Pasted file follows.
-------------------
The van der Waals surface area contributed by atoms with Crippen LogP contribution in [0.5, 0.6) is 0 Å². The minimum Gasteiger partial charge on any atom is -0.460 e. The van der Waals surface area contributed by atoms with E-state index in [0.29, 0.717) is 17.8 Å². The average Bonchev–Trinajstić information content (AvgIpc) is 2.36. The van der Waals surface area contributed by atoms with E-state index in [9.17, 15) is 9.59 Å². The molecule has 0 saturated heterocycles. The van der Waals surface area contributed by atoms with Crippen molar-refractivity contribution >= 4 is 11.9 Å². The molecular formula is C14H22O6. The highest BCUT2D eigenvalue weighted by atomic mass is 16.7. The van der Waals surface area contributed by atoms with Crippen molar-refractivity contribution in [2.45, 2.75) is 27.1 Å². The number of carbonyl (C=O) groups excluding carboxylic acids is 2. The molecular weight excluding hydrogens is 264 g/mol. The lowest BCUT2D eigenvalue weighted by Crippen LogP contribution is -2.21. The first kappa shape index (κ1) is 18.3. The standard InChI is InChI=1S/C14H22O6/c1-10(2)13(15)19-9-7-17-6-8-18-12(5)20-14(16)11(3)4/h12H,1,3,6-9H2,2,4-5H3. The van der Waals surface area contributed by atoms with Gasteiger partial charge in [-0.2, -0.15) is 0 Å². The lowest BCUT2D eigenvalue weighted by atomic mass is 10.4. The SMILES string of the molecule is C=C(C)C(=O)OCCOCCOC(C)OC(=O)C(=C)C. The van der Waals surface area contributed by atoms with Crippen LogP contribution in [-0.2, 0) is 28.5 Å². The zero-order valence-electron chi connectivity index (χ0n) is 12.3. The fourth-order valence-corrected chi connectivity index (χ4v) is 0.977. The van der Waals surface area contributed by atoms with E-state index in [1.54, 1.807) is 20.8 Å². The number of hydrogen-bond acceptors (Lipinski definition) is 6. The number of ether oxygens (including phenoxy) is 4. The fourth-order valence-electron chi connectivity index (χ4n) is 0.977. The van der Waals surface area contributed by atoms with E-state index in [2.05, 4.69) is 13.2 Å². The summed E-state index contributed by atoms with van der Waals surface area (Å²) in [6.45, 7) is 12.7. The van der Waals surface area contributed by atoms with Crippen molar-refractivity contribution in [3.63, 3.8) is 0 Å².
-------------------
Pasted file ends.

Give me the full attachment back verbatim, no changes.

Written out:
The van der Waals surface area contributed by atoms with Crippen LogP contribution in [0.5, 0.6) is 0 Å². The minimum Gasteiger partial charge on any atom is -0.460 e. The van der Waals surface area contributed by atoms with E-state index in [0.29, 0.717) is 17.8 Å². The average Bonchev–Trinajstić information content (AvgIpc) is 2.36. The van der Waals surface area contributed by atoms with E-state index in [9.17, 15) is 9.59 Å². The molecule has 0 saturated heterocycles. The van der Waals surface area contributed by atoms with Crippen molar-refractivity contribution >= 4 is 11.9 Å². The molecular formula is C14H22O6. The highest BCUT2D eigenvalue weighted by atomic mass is 16.7. The van der Waals surface area contributed by atoms with Crippen molar-refractivity contribution in [2.45, 2.75) is 27.1 Å². The number of carbonyl (C=O) groups excluding carboxylic acids is 2. The molecular weight excluding hydrogens is 264 g/mol. The lowest BCUT2D eigenvalue weighted by Crippen LogP contribution is -2.21. The first kappa shape index (κ1) is 18.3. The standard InChI is InChI=1S/C14H22O6/c1-10(2)13(15)19-9-7-17-6-8-18-12(5)20-14(16)11(3)4/h12H,1,3,6-9H2,2,4-5H3. The van der Waals surface area contributed by atoms with Gasteiger partial charge in [-0.2, -0.15) is 0 Å². The lowest BCUT2D eigenvalue weighted by atomic mass is 10.4. The SMILES string of the molecule is C=C(C)C(=O)OCCOCCOC(C)OC(=O)C(=C)C. The van der Waals surface area contributed by atoms with Crippen LogP contribution in [-0.2, 0) is 28.5 Å². The zero-order valence-electron chi connectivity index (χ0n) is 12.3. The fourth-order valence-corrected chi connectivity index (χ4v) is 0.977. The van der Waals surface area contributed by atoms with E-state index in [1.54, 1.807) is 20.8 Å². The number of hydrogen-bond acceptors (Lipinski definition) is 6. The number of ether oxygens (including phenoxy) is 4. The fourth-order valence-electron chi connectivity index (χ4n) is 0.977. The van der Waals surface area contributed by atoms with E-state index in [2.05, 4.69) is 13.2 Å². The summed E-state index contributed by atoms with van der Waals surface area (Å²) in [6.45, 7) is 12.7. The van der Waals surface area contributed by atoms with Crippen molar-refractivity contribution in [3.63, 3.8) is 0 Å².